The outlet closure as well as the vent-closure may be located at positions other than shown in the drawing and might both be in the cover of the container or suitably positioned in the body as is now done in a variety of ways in containers adapted for storage or shipment of liquid or semi-liquid materials.

Although but one embodiment of the invention has been herein shown and described, it will be understood that some of the details of the construction shown may be altered or omitted without departing from the spirit of this invention as defined by the following claims.

I claim:

1. A shipping drum for paints and the like having a removable sealing cover, the drum body and said cover having a bung and a vent respectively, a-bag lining for said body and a disc lining for .said cover, said linings having their edges clamped together by said cover about the rim of said drum, said linings being adhesively secured to said body and cover immediately about said eeaoae contents, and adapted to seal against the admission of paint between the lining and drum when part of the lining spanning the bung and vent is ruptured. b

2. A shipping drum for paints and the like, one end of the drum having a removable sealing cover, a removable bung in the wall of 'the drum, a bag lining removable through the end of the drum, said bag lining covering the interior of the bung hole, said lining provided with means functionally related to it and the surrounding wall of the bung hole to seal against the admission of paint between the liner and drum when the disk-likeportion of the seal spanning the bung hole, is ruptured.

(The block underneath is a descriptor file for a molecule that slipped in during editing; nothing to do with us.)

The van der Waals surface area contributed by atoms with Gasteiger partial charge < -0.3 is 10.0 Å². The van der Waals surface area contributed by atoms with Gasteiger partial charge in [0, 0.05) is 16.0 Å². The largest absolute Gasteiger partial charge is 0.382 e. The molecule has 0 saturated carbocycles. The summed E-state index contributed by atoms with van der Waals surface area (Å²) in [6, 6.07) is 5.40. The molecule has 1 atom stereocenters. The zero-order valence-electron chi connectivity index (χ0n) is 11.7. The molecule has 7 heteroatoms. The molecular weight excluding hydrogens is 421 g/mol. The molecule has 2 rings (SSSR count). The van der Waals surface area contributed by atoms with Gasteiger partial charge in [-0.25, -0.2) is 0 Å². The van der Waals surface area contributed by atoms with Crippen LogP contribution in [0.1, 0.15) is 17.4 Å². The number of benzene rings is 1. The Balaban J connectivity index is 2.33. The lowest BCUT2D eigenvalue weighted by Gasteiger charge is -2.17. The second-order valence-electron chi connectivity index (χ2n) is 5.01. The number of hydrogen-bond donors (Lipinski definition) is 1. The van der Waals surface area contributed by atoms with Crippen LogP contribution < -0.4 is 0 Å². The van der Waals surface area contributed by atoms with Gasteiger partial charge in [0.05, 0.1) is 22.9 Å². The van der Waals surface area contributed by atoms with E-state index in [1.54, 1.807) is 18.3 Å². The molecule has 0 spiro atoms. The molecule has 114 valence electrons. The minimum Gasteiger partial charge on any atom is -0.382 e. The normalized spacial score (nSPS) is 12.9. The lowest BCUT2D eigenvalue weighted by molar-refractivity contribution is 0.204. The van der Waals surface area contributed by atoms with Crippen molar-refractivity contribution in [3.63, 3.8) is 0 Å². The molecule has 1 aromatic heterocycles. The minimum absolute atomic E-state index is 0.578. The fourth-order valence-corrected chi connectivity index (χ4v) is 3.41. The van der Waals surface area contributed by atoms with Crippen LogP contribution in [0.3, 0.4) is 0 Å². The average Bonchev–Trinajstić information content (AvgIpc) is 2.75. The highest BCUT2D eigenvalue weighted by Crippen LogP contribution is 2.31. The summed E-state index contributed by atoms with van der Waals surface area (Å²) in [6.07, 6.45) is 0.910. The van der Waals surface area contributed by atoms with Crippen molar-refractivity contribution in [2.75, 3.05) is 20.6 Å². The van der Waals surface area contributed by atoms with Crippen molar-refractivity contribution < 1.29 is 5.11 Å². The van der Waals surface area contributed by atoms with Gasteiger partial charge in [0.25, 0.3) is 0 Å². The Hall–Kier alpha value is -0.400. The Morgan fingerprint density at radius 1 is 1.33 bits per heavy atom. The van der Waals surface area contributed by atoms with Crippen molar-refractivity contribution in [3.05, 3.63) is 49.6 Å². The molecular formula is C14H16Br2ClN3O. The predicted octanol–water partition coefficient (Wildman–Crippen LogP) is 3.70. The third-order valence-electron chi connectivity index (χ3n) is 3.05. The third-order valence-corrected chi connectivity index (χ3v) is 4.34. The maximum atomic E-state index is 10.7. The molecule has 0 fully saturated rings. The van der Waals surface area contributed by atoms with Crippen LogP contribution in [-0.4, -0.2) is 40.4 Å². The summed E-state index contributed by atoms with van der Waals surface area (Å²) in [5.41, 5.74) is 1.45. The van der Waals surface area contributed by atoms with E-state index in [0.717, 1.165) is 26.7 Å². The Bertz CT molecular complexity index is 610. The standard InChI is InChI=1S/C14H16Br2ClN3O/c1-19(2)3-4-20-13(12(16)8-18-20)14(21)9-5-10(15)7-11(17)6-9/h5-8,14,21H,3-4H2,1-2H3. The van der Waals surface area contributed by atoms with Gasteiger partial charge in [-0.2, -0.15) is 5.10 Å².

3. A receptacle comprising a rigid shell having an end-opening and a closure therefor, a wallopening and a closure therefor, in combination with a removable bag-like lining removable through said end-opening, the main body of which lies unattached against the shell-wall, the lining adjacent said wall-opening being adhesively secured to said shell surrounding said wallopening to seal against the admission of any part of the contents of the receptacle between the lining and shell when a portion of the lining spanning said wall-opening is ruptured.

JOHN W. THOMTSON.

Referenced by
Citing PatentFiling datePublication dateApplicantTitle
US3643854 *Aug 26, 1969Feb 22, 1972Holmes Gordon WPaint container
US5232117 *Apr 13, 1992Aug 3, 1993Greif Bros. CorporationReusable metal drum
US5320243 *Mar 31, 1993Jun 14, 1994Greif Bros. CorporationReusable metal drum
US5465863 *Mar 10, 1993Nov 14, 1995Greif Bros. CorporationRecyclable steel drum for hot flow products
US5503701 *Apr 20, 1994Apr 2, 1996Greif Bros. CorporationMethod for providing recyclable steel drum for hot flow products
US5575560 *Aug 9, 1995Nov 19, 1996Chrysler CorporationPaint tote with colapsible liner and tote agitator
US5673818 *Jul 19, 1995Oct 7, 1997Chrysler CorporationPaint tote with collapsible liner
US7464856Mar 10, 2004Dec 16, 2008Dixie Consumer Products LlcBlank for a disposable thermally insulated container